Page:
West Ham United's players have continued their preparations for Saturday's Barclays Premier League trip to Cardiff City with the use of cryotherapy.
On Thursday, the first-team players visited the cryotherapy - cold therapy - chamber to help them to recover from a busy period that saw the Hammers contest seven league and cup matches in 22 days.
The portable chamber, which visited Chadwell Heath, is as an alternative to jumping in an ice bath. Players spent 30 seconds in the initial chamber at minus 63C (minus 81F) and then three minutes at temperatures of minus 135C (minus 211F) in the main chamber This treatment aids recovery in the players' muscles.
The Hammers have used cryotherapy regularly since manager Sam Allardyce arrived at the Club in the summer of 2011.
After initially using the process to help with the rehabilitation of injured players, the chamber is now also used to help them to recover more quickly following intense periods on the fixture list.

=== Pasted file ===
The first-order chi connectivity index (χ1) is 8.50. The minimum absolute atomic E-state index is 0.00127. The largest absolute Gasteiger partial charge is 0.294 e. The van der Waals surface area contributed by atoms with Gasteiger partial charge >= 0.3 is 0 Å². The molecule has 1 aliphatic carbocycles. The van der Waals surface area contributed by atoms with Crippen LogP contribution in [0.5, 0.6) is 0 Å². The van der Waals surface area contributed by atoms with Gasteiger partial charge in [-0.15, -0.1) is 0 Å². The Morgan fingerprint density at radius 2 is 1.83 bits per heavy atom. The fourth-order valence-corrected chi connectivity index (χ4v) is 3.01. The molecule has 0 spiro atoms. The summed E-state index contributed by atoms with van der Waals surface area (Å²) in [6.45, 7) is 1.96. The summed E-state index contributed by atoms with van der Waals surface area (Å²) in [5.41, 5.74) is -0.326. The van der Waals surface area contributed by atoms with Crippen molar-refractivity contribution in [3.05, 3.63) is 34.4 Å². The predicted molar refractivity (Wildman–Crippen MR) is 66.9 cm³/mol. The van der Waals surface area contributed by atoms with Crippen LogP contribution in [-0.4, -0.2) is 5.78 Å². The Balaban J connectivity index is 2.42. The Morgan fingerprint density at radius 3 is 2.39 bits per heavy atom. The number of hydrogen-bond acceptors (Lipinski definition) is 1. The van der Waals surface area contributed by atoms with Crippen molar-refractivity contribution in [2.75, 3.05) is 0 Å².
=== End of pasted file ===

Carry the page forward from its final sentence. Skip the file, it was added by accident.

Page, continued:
"This is something we have used for two-and-a-half years now," confirmed head of sport science and sport medicine Andy Rolls.
"With so many games in a short space of time, we have been taking the players into the chamber with the idea that the extreme cold temperature almost shocks the body and pulls the blood inwards to the vital organs and then when it comes out to the muscles it has a flushing out effect and removes any debris from the muscles left by excess work.
"This has been shown to help the body to recover so, with a number of players close to making their return to first-team duty, we intend to continue using this throughout the remainder of the season, when the need arises.
"Ice and cold therapy has something that has always been used to reduce swelling. We regularly use ice baths and cryotherapy has been shown to be beneficial and a number of the players believe it has really helped them.
"Over a the course of a season, if you are always doing the recovery sessions on a bike or in swimming pool it is nice to do something different and this has been good for team-building.
"The players have to dress up in protective clothing, including masks, hats and gloves to prevent frostbite or the sweat from burning the skin, so it's good for team spirit and morale.
"It has to be taken seriously but it has a fun side as well."